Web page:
I picked up The Road, by Cormac McCarthy the other day. Pulitzer prize winner, National Book Critic's Circle Award finalist, and post apocalytic science fiction. All in one package. What's not to love?
I'm a bit muddled in that I have several books going at once, an approach I've never been very good at. It's like dating more than one man at once, something I also was never very good at. I can never remember who says what. My little list includes Whispering Woman by AS Byatt, Snow, by Orhan Pamuk, and a YA series that hooked me in a popcorn sort of way when my eight year old read me a chapter (Seventh Tower series, not great, but it's by Garth Nix, and I was very impressed with his novel Sabriel).
So I decided to complicate things further by picking up The Road last night. Really, I couldn't wait. I got well past halfway through it last night, and will probably finish it tonight. It's a fast read, and mesmerizing, if pretty unrelentingly bleak. It manages to convey a really visceral sense of the end of things, while at the same time maintaining a lovely delicacy around the loving relationship between a father and his young son. Who are trying to survive in some way, though it's not clear how that will ultimately be possible.
I'm also struck by how representative of its time this book feels. It seems there is a snowballing sense of terror and helplessness at the trajectory we are all following. I see it increasingly in media, both print and film. J and I recently watched Children of Men, a movie based on a novel by PD James that I read many years ago. Interesting that it was made now. It's intelligent, thoughtful science fiction, if a little light on the actual science end of things. But I will watch just about any filmed attempt at science fiction that doesn't involve bloodthirtsy alien monsters who would like nothing more than to dismember and eat any human being they encounter. And for no particular reason except that they are Bad. And Alien. Also, this one stars Clive Owen, my current Most Gorgeous Man Ever. Again, what's not to love?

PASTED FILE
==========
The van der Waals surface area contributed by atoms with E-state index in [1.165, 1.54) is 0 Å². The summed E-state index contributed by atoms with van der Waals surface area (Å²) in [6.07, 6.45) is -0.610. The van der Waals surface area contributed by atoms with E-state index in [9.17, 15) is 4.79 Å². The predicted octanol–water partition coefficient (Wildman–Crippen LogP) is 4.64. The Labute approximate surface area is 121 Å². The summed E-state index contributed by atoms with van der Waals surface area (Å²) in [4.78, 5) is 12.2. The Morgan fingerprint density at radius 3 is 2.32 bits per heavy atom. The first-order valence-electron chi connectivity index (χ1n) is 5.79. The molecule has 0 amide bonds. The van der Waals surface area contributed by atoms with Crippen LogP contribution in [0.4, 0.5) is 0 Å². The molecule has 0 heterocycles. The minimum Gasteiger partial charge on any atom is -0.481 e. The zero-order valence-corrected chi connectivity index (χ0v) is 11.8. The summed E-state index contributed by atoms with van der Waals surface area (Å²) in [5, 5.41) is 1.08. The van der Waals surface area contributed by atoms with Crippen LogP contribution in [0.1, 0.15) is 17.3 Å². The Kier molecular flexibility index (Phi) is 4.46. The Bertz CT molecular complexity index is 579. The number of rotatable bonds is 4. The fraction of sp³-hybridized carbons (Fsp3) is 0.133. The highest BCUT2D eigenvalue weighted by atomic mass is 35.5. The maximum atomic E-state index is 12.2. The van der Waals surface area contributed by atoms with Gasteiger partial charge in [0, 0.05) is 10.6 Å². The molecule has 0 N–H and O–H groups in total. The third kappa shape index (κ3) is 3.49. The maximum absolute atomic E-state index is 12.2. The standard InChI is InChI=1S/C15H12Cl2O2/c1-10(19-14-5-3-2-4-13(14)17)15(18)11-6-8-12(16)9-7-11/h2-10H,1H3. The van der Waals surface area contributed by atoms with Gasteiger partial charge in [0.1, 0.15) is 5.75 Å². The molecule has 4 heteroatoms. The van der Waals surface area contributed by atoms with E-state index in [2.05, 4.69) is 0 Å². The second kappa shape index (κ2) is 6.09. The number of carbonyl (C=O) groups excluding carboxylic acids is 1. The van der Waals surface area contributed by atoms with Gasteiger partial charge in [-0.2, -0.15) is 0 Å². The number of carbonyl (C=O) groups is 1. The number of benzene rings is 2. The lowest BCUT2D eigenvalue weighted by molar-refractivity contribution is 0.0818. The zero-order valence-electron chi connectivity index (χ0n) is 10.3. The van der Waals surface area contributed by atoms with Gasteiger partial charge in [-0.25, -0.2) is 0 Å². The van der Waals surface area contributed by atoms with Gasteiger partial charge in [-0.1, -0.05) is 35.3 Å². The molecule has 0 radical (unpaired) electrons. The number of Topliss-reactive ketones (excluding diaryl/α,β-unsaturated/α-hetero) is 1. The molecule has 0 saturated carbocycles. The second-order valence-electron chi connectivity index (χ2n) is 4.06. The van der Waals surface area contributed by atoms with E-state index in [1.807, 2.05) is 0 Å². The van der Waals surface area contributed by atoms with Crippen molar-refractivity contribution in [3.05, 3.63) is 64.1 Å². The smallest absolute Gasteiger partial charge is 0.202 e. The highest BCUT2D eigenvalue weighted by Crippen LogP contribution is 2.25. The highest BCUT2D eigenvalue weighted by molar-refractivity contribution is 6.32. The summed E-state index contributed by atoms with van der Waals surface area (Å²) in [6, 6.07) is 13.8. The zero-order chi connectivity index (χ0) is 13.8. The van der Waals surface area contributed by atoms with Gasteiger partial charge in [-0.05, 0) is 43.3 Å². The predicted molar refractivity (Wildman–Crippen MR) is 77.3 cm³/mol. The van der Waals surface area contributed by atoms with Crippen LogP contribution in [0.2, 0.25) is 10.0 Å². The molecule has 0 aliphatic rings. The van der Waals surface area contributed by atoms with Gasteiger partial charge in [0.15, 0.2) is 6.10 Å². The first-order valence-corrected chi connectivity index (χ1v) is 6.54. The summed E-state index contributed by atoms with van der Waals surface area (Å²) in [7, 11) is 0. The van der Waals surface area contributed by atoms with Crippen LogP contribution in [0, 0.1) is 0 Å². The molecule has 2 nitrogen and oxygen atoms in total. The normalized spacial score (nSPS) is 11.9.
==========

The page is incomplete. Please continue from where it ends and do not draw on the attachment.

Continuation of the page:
But what a brutal, hopeless movie. My god. Well done, though. I don't know where they got some of the locations they used. Thay can't have been sets. Somewhere that has been just devastated fairly recently. An ongoing atmosphere of filth, of polluted water, of black smoke smudging the sky. They throw you a little bone at the end, but even that is in question.
Both novel and movie emphasize the animal brutality people sink to in the face of catastrophe. I think to myself, would it really be like that? Everywhere? I would like to think not, but honestly, I have no idea.
I'm glad people are starting to take the severity of our situation seriously, I think that's the first step. I'm afraid the fear surrounding it could paralyze us though. Oh, and those who worry about the impact on business. This one actually makes me giggle. What kind of business will there be if the world is uninhabitable?
When I read The Road, and I think about my husband and my children, and about the world that I love, I get really scared. And wonder what I can do about it.